A government bill due to be published tomorrow will contain elements that break international law, says minister.A new government bill, the Internal Market Bill designed to ensure the smooth operation of the whole UK internal market, will contain a clause or clauses that break international law, says the Northern Ireland Secretary, Brandon Lewis.
And this will be enough to cause a catastrophic and total meltdown of the pro-EU lobby in the UK.
It’ll look like someone had a million candle birthday cake, blobs everywhere.
Answering urgent questions on the Withdrawal Agreement in the House of Commons today, Brandon Lewis was asked by the chair of the Justice Committee and Tory MP, Bob Neill:
“Will he assure us that nothing proposed in this legislation does or potentially might breach international obligations or international legal arrangements?”
To which the Northern Ireland Secretary responded by saying:
“I would say to my honourable friend, that, yes this does break international law in a very specific and limited way. We are taking the power to disapply the EU law concept of direct effect, required by Article 4 in a certain very tightly defined circumstances.”
And of course, out come all the jokers saying they’ll now feel empowered to break the law as they see fit but in a very specific and limited way in very tightly defined circumstances. So that must be OK then.
Well most of us have done that sometime in our lives – foot gets a bit heavy on the accelerator when you’re late, doesn’t it?
Anyway, Remainers / Rejoiners and the left have taken up their political cudgels, and it has apparently been the cause of the Treasury Solicitor and Head of the Government Legal Profession, Sir Jonathan Jones, deciding to quit.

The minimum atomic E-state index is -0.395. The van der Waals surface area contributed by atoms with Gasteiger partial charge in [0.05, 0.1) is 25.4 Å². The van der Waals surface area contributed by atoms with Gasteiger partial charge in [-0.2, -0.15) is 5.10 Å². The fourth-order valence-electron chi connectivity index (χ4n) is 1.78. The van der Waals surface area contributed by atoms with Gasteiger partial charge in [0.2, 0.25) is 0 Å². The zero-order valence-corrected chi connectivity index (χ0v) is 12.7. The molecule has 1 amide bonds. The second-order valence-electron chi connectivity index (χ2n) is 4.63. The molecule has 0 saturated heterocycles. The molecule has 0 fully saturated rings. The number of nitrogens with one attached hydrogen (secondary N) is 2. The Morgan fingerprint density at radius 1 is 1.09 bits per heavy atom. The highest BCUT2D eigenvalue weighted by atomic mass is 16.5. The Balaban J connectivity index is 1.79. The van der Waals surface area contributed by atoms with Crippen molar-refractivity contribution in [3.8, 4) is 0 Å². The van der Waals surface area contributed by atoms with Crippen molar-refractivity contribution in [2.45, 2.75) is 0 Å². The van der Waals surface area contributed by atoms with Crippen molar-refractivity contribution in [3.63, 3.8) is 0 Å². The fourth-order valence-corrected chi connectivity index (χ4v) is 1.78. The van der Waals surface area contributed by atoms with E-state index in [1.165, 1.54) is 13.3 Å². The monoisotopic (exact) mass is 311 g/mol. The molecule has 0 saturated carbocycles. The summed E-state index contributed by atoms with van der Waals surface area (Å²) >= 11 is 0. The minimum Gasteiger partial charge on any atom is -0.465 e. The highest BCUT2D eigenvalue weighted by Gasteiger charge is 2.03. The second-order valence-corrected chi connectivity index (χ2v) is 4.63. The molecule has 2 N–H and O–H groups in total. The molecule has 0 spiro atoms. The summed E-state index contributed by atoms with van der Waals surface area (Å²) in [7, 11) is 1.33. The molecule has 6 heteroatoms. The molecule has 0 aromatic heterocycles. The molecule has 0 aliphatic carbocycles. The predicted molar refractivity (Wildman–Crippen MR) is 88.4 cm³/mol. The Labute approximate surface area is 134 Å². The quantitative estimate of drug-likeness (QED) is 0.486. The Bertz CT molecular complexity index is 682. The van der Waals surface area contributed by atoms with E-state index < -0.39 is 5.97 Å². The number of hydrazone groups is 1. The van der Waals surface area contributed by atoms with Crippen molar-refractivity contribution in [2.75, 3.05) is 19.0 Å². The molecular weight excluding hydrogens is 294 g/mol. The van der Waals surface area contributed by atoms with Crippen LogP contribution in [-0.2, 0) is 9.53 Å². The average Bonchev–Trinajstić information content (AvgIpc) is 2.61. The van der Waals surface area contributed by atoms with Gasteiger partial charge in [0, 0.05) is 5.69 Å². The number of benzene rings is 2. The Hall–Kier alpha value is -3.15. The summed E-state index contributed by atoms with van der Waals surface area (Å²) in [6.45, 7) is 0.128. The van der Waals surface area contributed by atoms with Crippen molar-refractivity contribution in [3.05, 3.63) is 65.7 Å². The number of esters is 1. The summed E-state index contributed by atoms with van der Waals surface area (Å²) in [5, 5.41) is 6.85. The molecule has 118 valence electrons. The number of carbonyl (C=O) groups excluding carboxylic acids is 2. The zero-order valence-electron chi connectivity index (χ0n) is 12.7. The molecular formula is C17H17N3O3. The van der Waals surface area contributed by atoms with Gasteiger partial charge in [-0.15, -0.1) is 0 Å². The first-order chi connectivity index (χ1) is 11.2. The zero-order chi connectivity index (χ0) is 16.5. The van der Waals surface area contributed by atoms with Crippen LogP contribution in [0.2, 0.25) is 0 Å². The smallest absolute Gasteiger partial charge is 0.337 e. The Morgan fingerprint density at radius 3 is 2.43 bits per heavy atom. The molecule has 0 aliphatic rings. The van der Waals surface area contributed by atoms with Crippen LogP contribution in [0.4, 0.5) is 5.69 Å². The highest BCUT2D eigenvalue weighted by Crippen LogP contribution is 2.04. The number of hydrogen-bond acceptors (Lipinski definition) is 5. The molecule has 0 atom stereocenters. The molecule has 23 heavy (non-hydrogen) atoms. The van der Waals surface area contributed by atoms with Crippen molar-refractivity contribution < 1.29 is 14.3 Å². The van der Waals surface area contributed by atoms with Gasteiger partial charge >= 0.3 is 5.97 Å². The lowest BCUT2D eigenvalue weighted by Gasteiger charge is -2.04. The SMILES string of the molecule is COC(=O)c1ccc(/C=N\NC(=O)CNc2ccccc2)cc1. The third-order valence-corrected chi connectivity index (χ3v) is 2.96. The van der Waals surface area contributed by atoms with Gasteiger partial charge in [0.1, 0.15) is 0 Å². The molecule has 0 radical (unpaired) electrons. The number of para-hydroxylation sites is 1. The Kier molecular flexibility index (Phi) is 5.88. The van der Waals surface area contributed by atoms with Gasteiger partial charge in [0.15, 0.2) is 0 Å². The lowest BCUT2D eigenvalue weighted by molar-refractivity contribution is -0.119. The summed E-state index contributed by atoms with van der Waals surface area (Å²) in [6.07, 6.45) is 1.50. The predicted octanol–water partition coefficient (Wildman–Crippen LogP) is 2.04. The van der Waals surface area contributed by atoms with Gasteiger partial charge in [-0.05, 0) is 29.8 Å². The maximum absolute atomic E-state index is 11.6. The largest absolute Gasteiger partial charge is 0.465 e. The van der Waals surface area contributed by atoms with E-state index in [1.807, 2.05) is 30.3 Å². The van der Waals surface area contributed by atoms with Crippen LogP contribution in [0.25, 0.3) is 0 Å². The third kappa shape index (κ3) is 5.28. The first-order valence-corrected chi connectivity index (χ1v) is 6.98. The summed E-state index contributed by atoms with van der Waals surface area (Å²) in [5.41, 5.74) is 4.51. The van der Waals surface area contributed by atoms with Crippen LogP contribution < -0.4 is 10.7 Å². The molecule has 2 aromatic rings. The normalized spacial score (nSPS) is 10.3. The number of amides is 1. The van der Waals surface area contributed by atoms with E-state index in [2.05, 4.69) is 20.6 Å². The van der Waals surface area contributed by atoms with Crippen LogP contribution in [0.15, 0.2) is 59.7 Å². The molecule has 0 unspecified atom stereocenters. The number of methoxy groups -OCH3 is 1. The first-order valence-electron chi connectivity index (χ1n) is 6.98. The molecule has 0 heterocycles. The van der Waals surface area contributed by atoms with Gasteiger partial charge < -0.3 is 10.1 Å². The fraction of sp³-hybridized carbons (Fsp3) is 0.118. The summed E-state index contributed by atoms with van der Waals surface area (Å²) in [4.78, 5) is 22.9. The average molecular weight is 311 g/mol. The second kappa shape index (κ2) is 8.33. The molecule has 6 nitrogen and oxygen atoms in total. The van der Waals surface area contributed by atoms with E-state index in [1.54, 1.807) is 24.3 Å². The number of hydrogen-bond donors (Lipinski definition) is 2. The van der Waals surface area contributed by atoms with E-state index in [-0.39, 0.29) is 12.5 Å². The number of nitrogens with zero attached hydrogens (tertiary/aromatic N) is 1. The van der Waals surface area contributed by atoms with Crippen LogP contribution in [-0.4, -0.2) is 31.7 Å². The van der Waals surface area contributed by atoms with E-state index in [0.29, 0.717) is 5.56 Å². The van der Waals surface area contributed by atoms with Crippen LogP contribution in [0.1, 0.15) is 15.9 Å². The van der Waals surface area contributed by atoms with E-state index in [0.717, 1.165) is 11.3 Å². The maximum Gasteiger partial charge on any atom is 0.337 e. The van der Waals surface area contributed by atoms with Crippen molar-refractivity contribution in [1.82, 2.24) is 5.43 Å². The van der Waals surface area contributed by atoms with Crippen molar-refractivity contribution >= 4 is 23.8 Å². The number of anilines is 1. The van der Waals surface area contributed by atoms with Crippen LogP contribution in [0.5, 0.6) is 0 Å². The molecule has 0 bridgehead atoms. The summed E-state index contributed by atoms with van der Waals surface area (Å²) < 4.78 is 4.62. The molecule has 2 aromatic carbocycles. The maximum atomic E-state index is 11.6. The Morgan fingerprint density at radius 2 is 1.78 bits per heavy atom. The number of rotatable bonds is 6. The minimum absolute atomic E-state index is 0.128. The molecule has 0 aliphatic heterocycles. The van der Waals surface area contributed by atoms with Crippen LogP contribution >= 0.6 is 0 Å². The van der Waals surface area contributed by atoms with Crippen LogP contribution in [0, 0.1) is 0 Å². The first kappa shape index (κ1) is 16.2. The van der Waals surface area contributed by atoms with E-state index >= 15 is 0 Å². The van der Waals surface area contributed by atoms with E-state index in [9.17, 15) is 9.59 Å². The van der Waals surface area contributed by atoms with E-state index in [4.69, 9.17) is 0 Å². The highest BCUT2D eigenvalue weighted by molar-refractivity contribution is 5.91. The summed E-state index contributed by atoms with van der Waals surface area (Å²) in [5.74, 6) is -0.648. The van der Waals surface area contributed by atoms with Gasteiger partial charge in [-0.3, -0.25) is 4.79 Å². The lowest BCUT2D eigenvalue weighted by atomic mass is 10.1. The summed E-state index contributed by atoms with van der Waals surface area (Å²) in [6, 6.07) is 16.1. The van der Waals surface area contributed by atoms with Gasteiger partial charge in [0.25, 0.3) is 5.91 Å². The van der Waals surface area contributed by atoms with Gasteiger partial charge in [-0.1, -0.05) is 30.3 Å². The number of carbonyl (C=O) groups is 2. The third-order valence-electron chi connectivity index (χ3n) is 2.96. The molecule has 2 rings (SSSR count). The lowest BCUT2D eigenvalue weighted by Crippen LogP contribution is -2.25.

And Theresa May was not best pleased and had already said:
“The United Kingdom Government signed the Withdrawal Agreement with the Northern Ireland protocol. This Parliament voted that Withdrawal Agreement into UK legislation. The Government is now changing the operation of that agreement.
“Given that, how can the Government reassure future international partners that the UK can be trusted to abide by the legal obligations of the agreements it signs?”
Now, as I said in a video yesterday, the problem with the law is that the Government still has to obey it.
And once the courts get their pro-EU molars into it, then any such law will be voided.
And that’s when I brought up the possibility that the insertion of Article 38 into the 2020 Withdrawal Agreement Act was designed to specifically to prevent the courts from overruling those clauses in the Internal Market Bill.
On the basis that Article 38 states that UK sovereignty subsists despite EU law still being operable under the Withdrawal Agreement itself.
And this seems to have been confirmed when Tory MP Iain Duncan Smith told the House of Commons:
“I wonder if my Honourable friend recalls that in the Act that gave effect to the withdrawal agreement, it is quite clear in clause 38 that the Government did reserve to itself the right to make clarifications under the sovereignty clause.
“Now, given that is the case and given that when the protocol was signed the Government recognised that the state aid rules would apply to Northern Ireland, this extension to the rest of Great Britain is an interpretation by the European Union.
PLEASE SUPPORT MY WORK ON YOUTUBE VIA PATREON AT: http://bit.ly/2oUVQfm
OR VIA PAYPAL: https://paypal.me/JeffTaylorDemocracy?locale.x=en_GB
Brexit: UK preparing to break international law